News in Brief – 28 January

PwC to be European network rep

PricewaterhouseCoopers is to represent professional services firms on the newly established European Services Network, which has been set up to secure the liberalisation of world trade in services. One hundred business leaders will be working with Sir Leon Brittan to develop 11 general principles in the forthcoming GATS 2000 talks to be held in November. These include pro-competitive regulation, an internationally co-ordinated approach to commerce, removing barriers to staff mobility and mutual recognition of professional qualifications.

Audit is best check on firms Almost three-quarters of small companies and over half of banks agree that an audit provides the most authoritative check on a company’s performance, according to a MORI survey commissioned by ACCA. Over 200 small businesses, banks and audit practices were surveyed last summer and concluded that the majority of respondents see the value in using a professionally qualified accountant. The results will be used as input to ACCA’s submission on company law reform as well as to the current syllabus review.

Magill joins FRRP Deloitte & Touche accountant John Magill, renowned for his role in the Westminster Council homes-for-votes scandal, has been appointed to the Financial Reporting Review Panel, which has the power to investigate annual accounts of any public or large private company.

Royal commission chair Accountant Peer Lord Wakeham is to chair the Royal Commission charged with drawing up plans for a reformed Upper Chamber. Prime minister Tony Blair personally approached Lord Wakeham, who is also chairman of the Press Complaints Commission.

NAO to examine DTI role National Audit Office chief Sir John Bourn has been asked to examine the roles of the DTI and the Treasury in approving the Post Office’s purchase of German Parcels. The NAO does not have powers to investigate the Post Office itself.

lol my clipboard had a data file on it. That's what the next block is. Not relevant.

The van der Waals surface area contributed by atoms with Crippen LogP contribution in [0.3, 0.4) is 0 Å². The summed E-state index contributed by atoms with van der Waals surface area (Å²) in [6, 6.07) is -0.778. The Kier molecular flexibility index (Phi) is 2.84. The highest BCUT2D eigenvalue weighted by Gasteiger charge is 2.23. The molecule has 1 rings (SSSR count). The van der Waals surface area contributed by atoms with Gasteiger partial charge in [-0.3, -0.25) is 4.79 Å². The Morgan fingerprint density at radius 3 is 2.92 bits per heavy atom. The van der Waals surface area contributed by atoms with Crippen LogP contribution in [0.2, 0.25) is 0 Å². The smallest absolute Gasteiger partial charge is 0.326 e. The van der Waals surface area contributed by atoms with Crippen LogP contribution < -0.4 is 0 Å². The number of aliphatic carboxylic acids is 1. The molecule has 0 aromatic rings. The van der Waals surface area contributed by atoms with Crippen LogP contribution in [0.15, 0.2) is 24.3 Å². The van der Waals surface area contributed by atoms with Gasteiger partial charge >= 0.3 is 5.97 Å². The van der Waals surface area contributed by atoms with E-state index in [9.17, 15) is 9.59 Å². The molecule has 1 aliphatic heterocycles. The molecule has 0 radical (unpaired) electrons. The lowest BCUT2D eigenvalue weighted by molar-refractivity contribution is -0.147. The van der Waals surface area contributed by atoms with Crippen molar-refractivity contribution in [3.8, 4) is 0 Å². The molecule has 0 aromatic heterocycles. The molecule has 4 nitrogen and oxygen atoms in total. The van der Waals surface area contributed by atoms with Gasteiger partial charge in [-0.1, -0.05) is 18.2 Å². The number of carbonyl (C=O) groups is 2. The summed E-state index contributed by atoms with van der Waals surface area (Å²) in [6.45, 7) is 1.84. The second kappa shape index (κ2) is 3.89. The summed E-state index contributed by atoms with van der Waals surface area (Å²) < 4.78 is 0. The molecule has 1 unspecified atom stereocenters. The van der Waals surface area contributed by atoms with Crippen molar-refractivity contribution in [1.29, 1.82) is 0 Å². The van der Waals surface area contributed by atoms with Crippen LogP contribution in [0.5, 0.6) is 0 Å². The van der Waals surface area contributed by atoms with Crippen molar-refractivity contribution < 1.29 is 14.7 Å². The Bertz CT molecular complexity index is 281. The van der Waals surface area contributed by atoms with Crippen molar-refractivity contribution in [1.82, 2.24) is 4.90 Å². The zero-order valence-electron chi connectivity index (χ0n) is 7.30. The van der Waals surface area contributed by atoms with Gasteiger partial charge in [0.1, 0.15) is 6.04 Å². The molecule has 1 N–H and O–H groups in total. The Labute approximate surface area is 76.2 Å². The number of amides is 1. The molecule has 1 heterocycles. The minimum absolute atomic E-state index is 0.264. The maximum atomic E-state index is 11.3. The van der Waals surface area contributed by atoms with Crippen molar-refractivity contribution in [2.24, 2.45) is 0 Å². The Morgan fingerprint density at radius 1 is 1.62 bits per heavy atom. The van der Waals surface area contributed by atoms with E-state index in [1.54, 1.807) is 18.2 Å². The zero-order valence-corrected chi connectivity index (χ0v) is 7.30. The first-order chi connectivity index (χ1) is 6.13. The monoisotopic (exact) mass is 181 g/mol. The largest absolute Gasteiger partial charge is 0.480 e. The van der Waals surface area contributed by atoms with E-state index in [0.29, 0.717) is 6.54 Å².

Revenue seeks new watchdog The Inland Revenue is looking for a new independent adjudicator to act as the taxpayer’s watchdog. The current adjudicator, Elizabeth Filkin, will leave the post in February, after six years, to become parliamentary commissioner for standards. She replaces Sir Gordon Downey, who retired in November.

AAC status for Home Office The Home Office has gained Approved Assessment Centre status from the Association of Accounting Technicians, allowing it to provide its accounts staff with work-based training. The AAT said the Home Office initiative was in response to the government’s move from cash accounting to resource accounting and budgeting. Pay cuts for District Councils endring District Council accountants are facing pay cuts of up to 37%, following implementation of the single status job evaluation scheme. The authority is pioneering the national scheme to which a further 100 councils are committed. Those staff adversely affected have until the end of this month to lodge appeals, which will be heard by an independent panel in February.

Audit commission’s future The Audit Commission has outlined its strategic direction for the coming three years, with a focus on regularity, public-service improvement and inspection. Commission controller Andrew Foster said the central focus will be to promote the best use of public money and ensure the voice of the citizen is heard.

Correction In our story ‘CIMA claims victory over CIPFA in NHS membership battle’ (7 January) the figures for CIPFA members in the NHS should have read 1,500 and 500 students, instead of 15,000 members and 1,500 students. We apologise for any confusion.

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